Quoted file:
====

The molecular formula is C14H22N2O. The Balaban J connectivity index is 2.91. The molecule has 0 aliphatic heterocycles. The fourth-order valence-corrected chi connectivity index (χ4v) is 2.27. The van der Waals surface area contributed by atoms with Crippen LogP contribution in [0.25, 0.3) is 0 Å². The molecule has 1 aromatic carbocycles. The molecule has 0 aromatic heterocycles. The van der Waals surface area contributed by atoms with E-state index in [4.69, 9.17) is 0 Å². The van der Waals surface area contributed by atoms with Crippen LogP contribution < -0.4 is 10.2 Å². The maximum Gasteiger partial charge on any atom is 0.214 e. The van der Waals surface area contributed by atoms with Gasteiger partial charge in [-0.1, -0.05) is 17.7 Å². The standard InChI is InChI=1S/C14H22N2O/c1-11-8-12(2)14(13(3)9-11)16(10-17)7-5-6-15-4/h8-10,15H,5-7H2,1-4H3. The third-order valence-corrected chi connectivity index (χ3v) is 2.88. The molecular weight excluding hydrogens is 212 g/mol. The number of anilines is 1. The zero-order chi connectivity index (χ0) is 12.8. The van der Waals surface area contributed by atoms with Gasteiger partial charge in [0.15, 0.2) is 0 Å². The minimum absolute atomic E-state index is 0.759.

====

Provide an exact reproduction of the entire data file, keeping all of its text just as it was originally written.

The molecular formula is C14H22N2O. The Balaban J connectivity index is 2.91. The molecule has 0 aliphatic heterocycles. The fourth-order valence-corrected chi connectivity index (χ4v) is 2.27. The van der Waals surface area contributed by atoms with Crippen LogP contribution in [0.25, 0.3) is 0 Å². The molecule has 1 aromatic carbocycles. The molecule has 0 aromatic heterocycles. The van der Waals surface area contributed by atoms with E-state index in [4.69, 9.17) is 0 Å². The van der Waals surface area contributed by atoms with Crippen LogP contribution < -0.4 is 10.2 Å². The maximum Gasteiger partial charge on any atom is 0.214 e. The van der Waals surface area contributed by atoms with Gasteiger partial charge in [-0.1, -0.05) is 17.7 Å². The standard InChI is InChI=1S/C14H22N2O/c1-11-8-12(2)14(13(3)9-11)16(10-17)7-5-6-15-4/h8-10,15H,5-7H2,1-4H3. The third-order valence-corrected chi connectivity index (χ3v) is 2.88. The molecular weight excluding hydrogens is 212 g/mol. The number of anilines is 1. The zero-order chi connectivity index (χ0) is 12.8. The van der Waals surface area contributed by atoms with Gasteiger partial charge in [0.15, 0.2) is 0 Å². The minimum absolute atomic E-state index is 0.759.